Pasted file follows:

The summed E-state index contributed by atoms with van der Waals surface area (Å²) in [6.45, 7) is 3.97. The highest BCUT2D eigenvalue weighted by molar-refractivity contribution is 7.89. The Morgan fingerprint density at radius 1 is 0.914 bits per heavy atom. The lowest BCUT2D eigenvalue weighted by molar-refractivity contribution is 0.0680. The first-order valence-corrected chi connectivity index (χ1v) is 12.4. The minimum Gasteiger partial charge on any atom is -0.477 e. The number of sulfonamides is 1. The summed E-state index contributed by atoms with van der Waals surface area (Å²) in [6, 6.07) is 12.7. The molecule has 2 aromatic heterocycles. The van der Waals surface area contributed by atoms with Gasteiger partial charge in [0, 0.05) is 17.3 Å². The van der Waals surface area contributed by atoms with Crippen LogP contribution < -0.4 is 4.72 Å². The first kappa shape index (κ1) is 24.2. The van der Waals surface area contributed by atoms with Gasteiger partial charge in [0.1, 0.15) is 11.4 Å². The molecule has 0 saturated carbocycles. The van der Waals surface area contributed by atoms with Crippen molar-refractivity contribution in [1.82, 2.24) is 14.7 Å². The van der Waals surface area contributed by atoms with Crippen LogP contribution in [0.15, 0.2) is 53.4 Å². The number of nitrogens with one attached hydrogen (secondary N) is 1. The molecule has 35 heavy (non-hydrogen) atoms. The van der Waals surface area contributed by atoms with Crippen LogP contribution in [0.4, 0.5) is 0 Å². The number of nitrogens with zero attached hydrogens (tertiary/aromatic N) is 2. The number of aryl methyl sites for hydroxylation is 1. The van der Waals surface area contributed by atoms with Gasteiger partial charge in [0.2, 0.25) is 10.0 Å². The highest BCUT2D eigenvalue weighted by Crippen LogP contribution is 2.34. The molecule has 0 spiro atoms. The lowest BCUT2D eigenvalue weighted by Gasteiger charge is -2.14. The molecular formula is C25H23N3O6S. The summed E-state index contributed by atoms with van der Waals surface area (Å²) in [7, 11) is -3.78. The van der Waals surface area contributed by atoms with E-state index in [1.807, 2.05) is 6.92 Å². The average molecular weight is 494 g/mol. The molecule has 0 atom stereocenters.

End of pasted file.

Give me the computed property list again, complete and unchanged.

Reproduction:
The summed E-state index contributed by atoms with van der Waals surface area (Å²) in [6.45, 7) is 3.97. The highest BCUT2D eigenvalue weighted by molar-refractivity contribution is 7.89. The Morgan fingerprint density at radius 1 is 0.914 bits per heavy atom. The lowest BCUT2D eigenvalue weighted by molar-refractivity contribution is 0.0680. The first-order valence-corrected chi connectivity index (χ1v) is 12.4. The minimum Gasteiger partial charge on any atom is -0.477 e. The number of sulfonamides is 1. The summed E-state index contributed by atoms with van der Waals surface area (Å²) in [6, 6.07) is 12.7. The molecule has 2 aromatic heterocycles. The van der Waals surface area contributed by atoms with Gasteiger partial charge in [0, 0.05) is 17.3 Å². The van der Waals surface area contributed by atoms with Crippen LogP contribution < -0.4 is 4.72 Å². The first kappa shape index (κ1) is 24.2. The van der Waals surface area contributed by atoms with Gasteiger partial charge in [0.1, 0.15) is 11.4 Å². The molecule has 0 saturated carbocycles. The van der Waals surface area contributed by atoms with Crippen molar-refractivity contribution in [1.82, 2.24) is 14.7 Å². The van der Waals surface area contributed by atoms with Crippen LogP contribution in [0.15, 0.2) is 53.4 Å². The number of nitrogens with one attached hydrogen (secondary N) is 1. The molecule has 35 heavy (non-hydrogen) atoms. The van der Waals surface area contributed by atoms with Crippen LogP contribution in [0.4, 0.5) is 0 Å². The number of nitrogens with zero attached hydrogens (tertiary/aromatic N) is 2. The number of aryl methyl sites for hydroxylation is 1. The van der Waals surface area contributed by atoms with Gasteiger partial charge in [0.2, 0.25) is 10.0 Å². The highest BCUT2D eigenvalue weighted by Crippen LogP contribution is 2.34. The molecule has 0 spiro atoms. The lowest BCUT2D eigenvalue weighted by Gasteiger charge is -2.14. The molecular formula is C25H23N3O6S. The summed E-state index contributed by atoms with van der Waals surface area (Å²) in [7, 11) is -3.78. The van der Waals surface area contributed by atoms with E-state index in [1.807, 2.05) is 6.92 Å². The average molecular weight is 494 g/mol. The molecule has 0 atom stereocenters.